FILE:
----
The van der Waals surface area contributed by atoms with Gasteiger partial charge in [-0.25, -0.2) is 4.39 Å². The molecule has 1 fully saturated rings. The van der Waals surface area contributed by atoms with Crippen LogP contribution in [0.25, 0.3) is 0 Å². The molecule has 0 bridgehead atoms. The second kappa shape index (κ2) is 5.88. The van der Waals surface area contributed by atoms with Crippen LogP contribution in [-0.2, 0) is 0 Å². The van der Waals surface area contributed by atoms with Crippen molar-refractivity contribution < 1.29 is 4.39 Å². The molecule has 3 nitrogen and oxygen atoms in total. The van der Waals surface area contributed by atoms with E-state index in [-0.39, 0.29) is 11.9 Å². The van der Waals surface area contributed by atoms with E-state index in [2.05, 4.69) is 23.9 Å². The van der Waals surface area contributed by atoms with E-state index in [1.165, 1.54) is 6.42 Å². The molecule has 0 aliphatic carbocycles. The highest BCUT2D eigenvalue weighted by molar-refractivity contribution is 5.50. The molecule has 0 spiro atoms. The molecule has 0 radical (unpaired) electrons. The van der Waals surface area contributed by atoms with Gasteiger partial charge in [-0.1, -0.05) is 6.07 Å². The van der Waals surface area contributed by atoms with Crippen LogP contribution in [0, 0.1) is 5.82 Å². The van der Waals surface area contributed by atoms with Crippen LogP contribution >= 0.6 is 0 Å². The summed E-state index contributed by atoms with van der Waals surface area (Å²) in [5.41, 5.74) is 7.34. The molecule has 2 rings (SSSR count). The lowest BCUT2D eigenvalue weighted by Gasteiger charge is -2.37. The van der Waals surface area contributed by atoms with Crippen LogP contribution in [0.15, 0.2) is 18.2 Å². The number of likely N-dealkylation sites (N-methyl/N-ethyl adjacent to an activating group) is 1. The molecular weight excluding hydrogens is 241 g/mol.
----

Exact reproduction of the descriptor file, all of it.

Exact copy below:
The van der Waals surface area contributed by atoms with Gasteiger partial charge in [-0.25, -0.2) is 4.39 Å². The molecule has 1 fully saturated rings. The van der Waals surface area contributed by atoms with Crippen LogP contribution in [0.25, 0.3) is 0 Å². The molecule has 0 bridgehead atoms. The second kappa shape index (κ2) is 5.88. The van der Waals surface area contributed by atoms with Crippen LogP contribution in [-0.2, 0) is 0 Å². The van der Waals surface area contributed by atoms with Crippen molar-refractivity contribution < 1.29 is 4.39 Å². The molecule has 3 nitrogen and oxygen atoms in total. The van der Waals surface area contributed by atoms with E-state index in [-0.39, 0.29) is 11.9 Å². The van der Waals surface area contributed by atoms with E-state index in [2.05, 4.69) is 23.9 Å². The van der Waals surface area contributed by atoms with E-state index in [1.165, 1.54) is 6.42 Å². The molecule has 0 aliphatic carbocycles. The highest BCUT2D eigenvalue weighted by molar-refractivity contribution is 5.50. The molecule has 0 spiro atoms. The molecule has 0 radical (unpaired) electrons. The van der Waals surface area contributed by atoms with Gasteiger partial charge in [-0.1, -0.05) is 6.07 Å². The van der Waals surface area contributed by atoms with Crippen LogP contribution in [0, 0.1) is 5.82 Å². The van der Waals surface area contributed by atoms with Crippen LogP contribution >= 0.6 is 0 Å². The summed E-state index contributed by atoms with van der Waals surface area (Å²) in [5.41, 5.74) is 7.34. The molecule has 2 rings (SSSR count). The lowest BCUT2D eigenvalue weighted by Gasteiger charge is -2.37. The van der Waals surface area contributed by atoms with Crippen LogP contribution in [0.15, 0.2) is 18.2 Å². The number of likely N-dealkylation sites (N-methyl/N-ethyl adjacent to an activating group) is 1. The molecular weight excluding hydrogens is 241 g/mol.